WARWICK, RI — Mayor Frank Picozzi said $43,984.32 in early medical benefits paid to former Councilman Steven Merolla since 2021 were the city’s fault, an error made by a Personnel Department employee.
“The personnel department did it erroneously. They were completely wrong,” Picozzi said Friday afternoon.
Also, Picozzi said Merolla did not fraudulently seek the payments as part of his early retirement. “I’ve never said that,” Picozzi said.
“It’s great to hear that they’re admitting that they made a mistake.It would have been nice to have it be accompanied by an apology to me and my family for the trauma it’s caused,” Merolla said Friday.
Picozzi said he is still duty-bound to seek restitution for the erroneous payments.
“That’s not acceptable to me and my family for an error they made,” Merolla said.
Merolla said had he known he wasn’t grandfathered in to receive medical coverage at 55 instead of 60, he could have made other plans to secure health insurance for himself and his family. Instead, he took 50 percent of his pension and a 50 percent co-pay for medical coverage, the latter or which has left him with an unfair debt he intends to fight in court.
Picozzi said he learned of the improper medical payments when another former councilman applied for his own retirement this year. The councilman, whom Picozzi declined to identify, had a letter similar to one Merolla had been given in 2018 telling him he couldn’t receive health coverage until he turned 60. That reminded the personnel department employee of Merolla’s retirement medical benefits, which they then realized had been approved in error.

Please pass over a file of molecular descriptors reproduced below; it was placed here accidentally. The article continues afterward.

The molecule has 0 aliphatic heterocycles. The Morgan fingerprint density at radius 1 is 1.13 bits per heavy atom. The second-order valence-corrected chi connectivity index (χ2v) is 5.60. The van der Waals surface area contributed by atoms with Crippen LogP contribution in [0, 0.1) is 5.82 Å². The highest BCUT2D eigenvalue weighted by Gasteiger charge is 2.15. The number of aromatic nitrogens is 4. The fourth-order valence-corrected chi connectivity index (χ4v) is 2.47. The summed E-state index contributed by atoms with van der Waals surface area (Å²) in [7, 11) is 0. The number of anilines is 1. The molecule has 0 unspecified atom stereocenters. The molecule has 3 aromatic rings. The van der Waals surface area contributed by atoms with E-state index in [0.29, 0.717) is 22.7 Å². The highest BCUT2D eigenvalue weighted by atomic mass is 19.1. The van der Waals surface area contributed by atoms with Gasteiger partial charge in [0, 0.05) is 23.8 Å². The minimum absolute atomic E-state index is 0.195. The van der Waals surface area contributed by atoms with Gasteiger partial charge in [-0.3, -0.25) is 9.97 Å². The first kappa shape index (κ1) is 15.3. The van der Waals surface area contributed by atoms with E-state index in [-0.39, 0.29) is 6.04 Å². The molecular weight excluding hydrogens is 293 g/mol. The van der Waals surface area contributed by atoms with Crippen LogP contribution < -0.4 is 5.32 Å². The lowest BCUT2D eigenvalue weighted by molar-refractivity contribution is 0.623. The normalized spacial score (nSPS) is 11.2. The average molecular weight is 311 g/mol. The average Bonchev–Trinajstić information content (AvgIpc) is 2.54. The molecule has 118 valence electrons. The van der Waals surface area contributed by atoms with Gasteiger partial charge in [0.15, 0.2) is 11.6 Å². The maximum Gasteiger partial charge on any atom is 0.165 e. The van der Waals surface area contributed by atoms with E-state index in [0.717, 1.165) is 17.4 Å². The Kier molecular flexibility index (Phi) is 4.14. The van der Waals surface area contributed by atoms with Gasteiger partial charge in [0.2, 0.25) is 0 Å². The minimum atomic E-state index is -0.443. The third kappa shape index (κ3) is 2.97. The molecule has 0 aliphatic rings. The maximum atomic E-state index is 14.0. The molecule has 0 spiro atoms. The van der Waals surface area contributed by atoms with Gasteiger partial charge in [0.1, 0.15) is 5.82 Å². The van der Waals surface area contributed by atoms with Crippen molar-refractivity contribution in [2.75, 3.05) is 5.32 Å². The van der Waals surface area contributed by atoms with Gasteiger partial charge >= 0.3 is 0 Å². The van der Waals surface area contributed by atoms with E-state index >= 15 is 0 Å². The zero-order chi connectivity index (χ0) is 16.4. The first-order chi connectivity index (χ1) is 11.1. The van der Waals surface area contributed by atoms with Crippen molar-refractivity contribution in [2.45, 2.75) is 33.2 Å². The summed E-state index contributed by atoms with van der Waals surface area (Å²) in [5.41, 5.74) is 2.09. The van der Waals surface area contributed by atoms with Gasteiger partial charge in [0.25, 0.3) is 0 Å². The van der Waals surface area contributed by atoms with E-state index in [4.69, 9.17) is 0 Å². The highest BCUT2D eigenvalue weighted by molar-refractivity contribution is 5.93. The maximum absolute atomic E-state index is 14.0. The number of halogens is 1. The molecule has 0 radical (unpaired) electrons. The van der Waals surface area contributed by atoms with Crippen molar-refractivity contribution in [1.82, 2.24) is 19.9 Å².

The only former councilman to have filed for retirement since Merolla was Gene Kelly, who served for six years. He decided not to run for reelection in 2000. His retirement in Sept. 1, 2022 was approved in Sept. 21, 2022 by the Warwick retirement board. Merolla’s retirement, starting Feb. 1, 2021, was also approved by the Retirement Board, on March 18, 2021, which Robert Cushman pointed out earlier this week.
Picozzi declined to identify the personnel department staffer who made the error in Merolla’s retirement and could not speak about any possible discipline of that person related to the error, since it is a personnel matter.
Picozzi noted the 2018 letter Merolla received, a copy of which his office forwarded to Warwick Post, did inform him he was only eligible for medical coverage in retirement after age 60. When asked to comment on Merolla’s statement that he was operating on the latest information provided to him by the city when he retired in 2021, “I don’t know what to make of that,” Picozzi said.
Merolla said he wasn’t at the Retirement Board meeting when his retirement was approved, so he can’t speak to whether his medical coverage was part of the package approved at that time. But he did receive paperwork approving it, both from the personnel department and the Retirement Board, with signatures, he said.
Picozzi said the Retirement Board votes on pensions only, not on retirement benefits, such as medical insurance.
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